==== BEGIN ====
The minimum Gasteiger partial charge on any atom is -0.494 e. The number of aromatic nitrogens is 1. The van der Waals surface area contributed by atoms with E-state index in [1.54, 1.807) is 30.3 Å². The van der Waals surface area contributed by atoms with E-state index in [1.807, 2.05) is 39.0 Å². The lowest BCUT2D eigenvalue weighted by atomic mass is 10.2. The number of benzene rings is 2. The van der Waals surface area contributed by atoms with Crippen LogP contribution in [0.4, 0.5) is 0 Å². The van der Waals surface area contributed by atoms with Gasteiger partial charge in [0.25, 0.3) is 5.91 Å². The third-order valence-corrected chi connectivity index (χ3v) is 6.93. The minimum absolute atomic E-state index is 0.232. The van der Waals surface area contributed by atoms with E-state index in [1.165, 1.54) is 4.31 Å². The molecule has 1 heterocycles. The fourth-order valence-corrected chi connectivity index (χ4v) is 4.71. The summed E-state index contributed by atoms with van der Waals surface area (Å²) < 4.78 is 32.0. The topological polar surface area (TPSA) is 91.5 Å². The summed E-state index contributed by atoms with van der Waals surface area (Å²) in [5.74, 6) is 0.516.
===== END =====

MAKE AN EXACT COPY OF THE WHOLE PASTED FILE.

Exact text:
The minimum Gasteiger partial charge on any atom is -0.494 e. The number of aromatic nitrogens is 1. The van der Waals surface area contributed by atoms with E-state index in [1.54, 1.807) is 30.3 Å². The van der Waals surface area contributed by atoms with E-state index in [1.807, 2.05) is 39.0 Å². The lowest BCUT2D eigenvalue weighted by atomic mass is 10.2. The number of benzene rings is 2. The van der Waals surface area contributed by atoms with Crippen LogP contribution in [0.4, 0.5) is 0 Å². The van der Waals surface area contributed by atoms with Gasteiger partial charge in [0.25, 0.3) is 5.91 Å². The third-order valence-corrected chi connectivity index (χ3v) is 6.93. The minimum absolute atomic E-state index is 0.232. The van der Waals surface area contributed by atoms with E-state index in [1.165, 1.54) is 4.31 Å². The molecule has 1 heterocycles. The fourth-order valence-corrected chi connectivity index (χ4v) is 4.71. The summed E-state index contributed by atoms with van der Waals surface area (Å²) < 4.78 is 32.0. The topological polar surface area (TPSA) is 91.5 Å². The summed E-state index contributed by atoms with van der Waals surface area (Å²) in [5.74, 6) is 0.516.